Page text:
A quick snapshot of rents, albeit based on limited deals, show that rents in Dartford have increased, by 11%, in Gravesham by 27% and in Maidstone by 18% in recent months. Industrial land values have reduced by at least 50% in the south east and although we are yet to see this in Kent, there have been a few sites which have been pulled from the market as they have not reached their asking price. These values were all ‘top of the market’ so there is little surprise. There are now a few sites coming to the market more realistically priced. Last month the VOA (rating agency) published its draft rating list, which indicates that industrial rates are likely to go up.

There is no real change in the retail market – high streets are still struggling, although some of the voids are now filling up, often with hospitality businesses, barbers, hairdressers, and nail bars. Marks and Spencer are to acquire 20 new stores nationwide while closing others. Christmas trading was on average better than expected.

Retail warehousing continues to be quite buoyant. April’s business rates revaluation will reduce retail rates, especially at shopping centres, with Bluewater set to enjoy a projected 44% cut in rateable values. Reduced rates will hopefully encourage a few new openings on our high streets and shopping malls and forestall the closure of others.

Probably the biggest change has come in the residential market. The 2022 KPMR reported Kent house price growth across 5 years of 23.5%, with the figures for Thanet and Dover at 46.2% and 35% respectively. This was higher than the change at UK and south east levels of 19.5%. Nationwide prices started stabilising and then dropping in late summer 2022 and Land Registry figures show that in the six months from September 2022 to March 2023, prices dropped 4% overall across Kent. The picture across individual districts though is very mixed with prices continuing an upward curve in some districts such as Tonbridge and Malling and Canterbury.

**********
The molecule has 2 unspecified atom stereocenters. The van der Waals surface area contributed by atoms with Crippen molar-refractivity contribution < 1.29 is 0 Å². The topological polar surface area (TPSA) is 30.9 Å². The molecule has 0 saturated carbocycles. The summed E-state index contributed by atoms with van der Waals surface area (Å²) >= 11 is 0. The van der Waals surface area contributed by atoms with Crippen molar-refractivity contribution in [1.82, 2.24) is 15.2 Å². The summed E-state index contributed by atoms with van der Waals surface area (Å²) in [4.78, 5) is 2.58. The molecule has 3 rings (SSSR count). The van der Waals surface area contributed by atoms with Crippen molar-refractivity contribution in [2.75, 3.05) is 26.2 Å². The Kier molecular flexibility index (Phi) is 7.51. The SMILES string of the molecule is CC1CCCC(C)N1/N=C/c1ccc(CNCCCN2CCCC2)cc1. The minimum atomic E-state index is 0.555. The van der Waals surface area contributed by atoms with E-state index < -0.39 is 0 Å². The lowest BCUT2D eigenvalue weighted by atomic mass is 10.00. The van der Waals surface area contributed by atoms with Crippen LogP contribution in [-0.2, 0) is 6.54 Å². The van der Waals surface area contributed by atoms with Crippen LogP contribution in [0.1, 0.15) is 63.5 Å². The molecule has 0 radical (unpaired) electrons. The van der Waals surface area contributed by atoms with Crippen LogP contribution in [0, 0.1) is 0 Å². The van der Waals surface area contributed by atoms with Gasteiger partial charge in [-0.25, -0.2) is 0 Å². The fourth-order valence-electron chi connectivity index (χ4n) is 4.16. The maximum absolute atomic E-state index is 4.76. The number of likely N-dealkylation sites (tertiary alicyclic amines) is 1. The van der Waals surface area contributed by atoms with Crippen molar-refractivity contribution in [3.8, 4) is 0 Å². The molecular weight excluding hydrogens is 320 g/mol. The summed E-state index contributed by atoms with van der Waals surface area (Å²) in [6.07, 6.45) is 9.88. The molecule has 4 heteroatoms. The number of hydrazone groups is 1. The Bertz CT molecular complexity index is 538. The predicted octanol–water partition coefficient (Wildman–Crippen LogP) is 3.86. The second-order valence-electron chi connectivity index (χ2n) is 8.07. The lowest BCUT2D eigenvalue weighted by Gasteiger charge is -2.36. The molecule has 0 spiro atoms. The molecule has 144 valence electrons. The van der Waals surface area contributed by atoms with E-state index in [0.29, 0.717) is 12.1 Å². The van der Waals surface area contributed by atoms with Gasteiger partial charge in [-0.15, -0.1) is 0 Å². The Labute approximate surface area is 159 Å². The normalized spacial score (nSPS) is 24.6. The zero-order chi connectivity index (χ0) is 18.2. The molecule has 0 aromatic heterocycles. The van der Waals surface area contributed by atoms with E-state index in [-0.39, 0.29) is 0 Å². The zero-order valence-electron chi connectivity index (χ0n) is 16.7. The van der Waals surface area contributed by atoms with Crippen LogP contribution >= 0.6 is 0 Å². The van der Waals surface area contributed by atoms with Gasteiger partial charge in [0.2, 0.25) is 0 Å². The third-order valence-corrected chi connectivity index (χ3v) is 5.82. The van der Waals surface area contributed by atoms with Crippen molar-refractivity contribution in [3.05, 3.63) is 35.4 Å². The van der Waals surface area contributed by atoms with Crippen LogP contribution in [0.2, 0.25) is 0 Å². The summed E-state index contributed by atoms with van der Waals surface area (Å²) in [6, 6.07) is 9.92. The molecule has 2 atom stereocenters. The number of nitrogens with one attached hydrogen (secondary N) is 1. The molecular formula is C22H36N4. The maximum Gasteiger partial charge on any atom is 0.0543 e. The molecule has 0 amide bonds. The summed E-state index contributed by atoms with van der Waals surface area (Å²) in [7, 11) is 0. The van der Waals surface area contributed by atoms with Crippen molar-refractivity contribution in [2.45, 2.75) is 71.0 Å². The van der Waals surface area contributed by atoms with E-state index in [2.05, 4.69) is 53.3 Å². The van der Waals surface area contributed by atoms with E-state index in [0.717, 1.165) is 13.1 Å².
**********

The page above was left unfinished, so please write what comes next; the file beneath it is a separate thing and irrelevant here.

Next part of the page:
Forecasts of the likely price falls vary quite widely but Savills predict 11% in the south east during 2023 with a return to stable prices in 2024. Halifax predict an 8% fall, and Nationwide a 5% fall in the UK over the same period, with the OBR predicting 10% over 2023 and 2024. Interestingly, falls of this size will bring prices back to 2021 levels, still significantly above pre-pandemic prices.

Unlike industrial land values, residential land values remain unaffected so far, although with fewer houses to be constructed this year this will surely have some effect on land values in the forthcoming years.

On the investment side the market is stabilising as investors get used to the new norm and yields move out by at least one point. The market is finally finding its feet again with several industrial investments trading in Kent.  We are probably back to where we were 2 years ago.

Across all sectors, the picture is mixed but there is still plenty to be positive about.

The launch of the Kent Property Market Report 2023 will be on 7 November in Ashford. If you haven’t received an invite to the KPMR launch in the past and would like to attend, please contact [email protected]